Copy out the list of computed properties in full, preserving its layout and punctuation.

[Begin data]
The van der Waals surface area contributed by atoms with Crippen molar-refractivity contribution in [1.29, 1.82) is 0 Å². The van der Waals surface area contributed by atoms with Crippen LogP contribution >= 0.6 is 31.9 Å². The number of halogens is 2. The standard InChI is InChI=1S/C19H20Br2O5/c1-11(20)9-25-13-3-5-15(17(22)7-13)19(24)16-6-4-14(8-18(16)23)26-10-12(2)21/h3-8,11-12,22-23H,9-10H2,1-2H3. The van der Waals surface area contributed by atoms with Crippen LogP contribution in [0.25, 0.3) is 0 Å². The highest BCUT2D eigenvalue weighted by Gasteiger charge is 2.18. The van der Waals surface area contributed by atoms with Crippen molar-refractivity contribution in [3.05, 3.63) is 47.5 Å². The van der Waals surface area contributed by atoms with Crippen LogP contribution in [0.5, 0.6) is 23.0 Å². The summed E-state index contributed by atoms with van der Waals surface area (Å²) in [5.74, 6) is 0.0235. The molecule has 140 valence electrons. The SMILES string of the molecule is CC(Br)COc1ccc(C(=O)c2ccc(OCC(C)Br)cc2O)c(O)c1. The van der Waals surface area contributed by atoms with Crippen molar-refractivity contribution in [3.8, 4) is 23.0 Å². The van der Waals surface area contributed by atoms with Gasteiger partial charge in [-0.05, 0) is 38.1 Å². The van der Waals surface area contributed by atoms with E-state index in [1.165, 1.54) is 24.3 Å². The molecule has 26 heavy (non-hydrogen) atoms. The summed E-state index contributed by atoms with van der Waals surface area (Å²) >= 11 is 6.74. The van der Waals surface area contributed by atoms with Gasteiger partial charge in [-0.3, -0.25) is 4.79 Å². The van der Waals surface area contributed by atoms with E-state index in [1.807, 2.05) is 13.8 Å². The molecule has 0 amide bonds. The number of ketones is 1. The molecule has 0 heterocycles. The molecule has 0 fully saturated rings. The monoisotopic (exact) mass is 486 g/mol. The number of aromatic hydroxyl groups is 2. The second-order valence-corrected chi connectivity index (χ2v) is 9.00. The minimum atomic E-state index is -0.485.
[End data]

The van der Waals surface area contributed by atoms with Crippen molar-refractivity contribution in [1.29, 1.82) is 0 Å². The van der Waals surface area contributed by atoms with Crippen LogP contribution >= 0.6 is 31.9 Å². The number of halogens is 2. The standard InChI is InChI=1S/C19H20Br2O5/c1-11(20)9-25-13-3-5-15(17(22)7-13)19(24)16-6-4-14(8-18(16)23)26-10-12(2)21/h3-8,11-12,22-23H,9-10H2,1-2H3. The van der Waals surface area contributed by atoms with Crippen LogP contribution in [0.25, 0.3) is 0 Å². The highest BCUT2D eigenvalue weighted by Gasteiger charge is 2.18. The van der Waals surface area contributed by atoms with Crippen molar-refractivity contribution in [3.05, 3.63) is 47.5 Å². The van der Waals surface area contributed by atoms with Crippen LogP contribution in [0.5, 0.6) is 23.0 Å². The summed E-state index contributed by atoms with van der Waals surface area (Å²) in [5.74, 6) is 0.0235. The molecule has 140 valence electrons. The SMILES string of the molecule is CC(Br)COc1ccc(C(=O)c2ccc(OCC(C)Br)cc2O)c(O)c1. The van der Waals surface area contributed by atoms with Crippen molar-refractivity contribution in [3.8, 4) is 23.0 Å². The van der Waals surface area contributed by atoms with Gasteiger partial charge in [-0.05, 0) is 38.1 Å². The van der Waals surface area contributed by atoms with E-state index in [1.165, 1.54) is 24.3 Å². The molecule has 26 heavy (non-hydrogen) atoms. The summed E-state index contributed by atoms with van der Waals surface area (Å²) >= 11 is 6.74. The van der Waals surface area contributed by atoms with Gasteiger partial charge in [-0.3, -0.25) is 4.79 Å². The van der Waals surface area contributed by atoms with E-state index in [1.807, 2.05) is 13.8 Å². The molecule has 0 amide bonds. The number of ketones is 1. The molecule has 0 heterocycles. The molecule has 0 fully saturated rings. The monoisotopic (exact) mass is 486 g/mol. The number of aromatic hydroxyl groups is 2. The second-order valence-corrected chi connectivity index (χ2v) is 9.00. The minimum atomic E-state index is -0.485.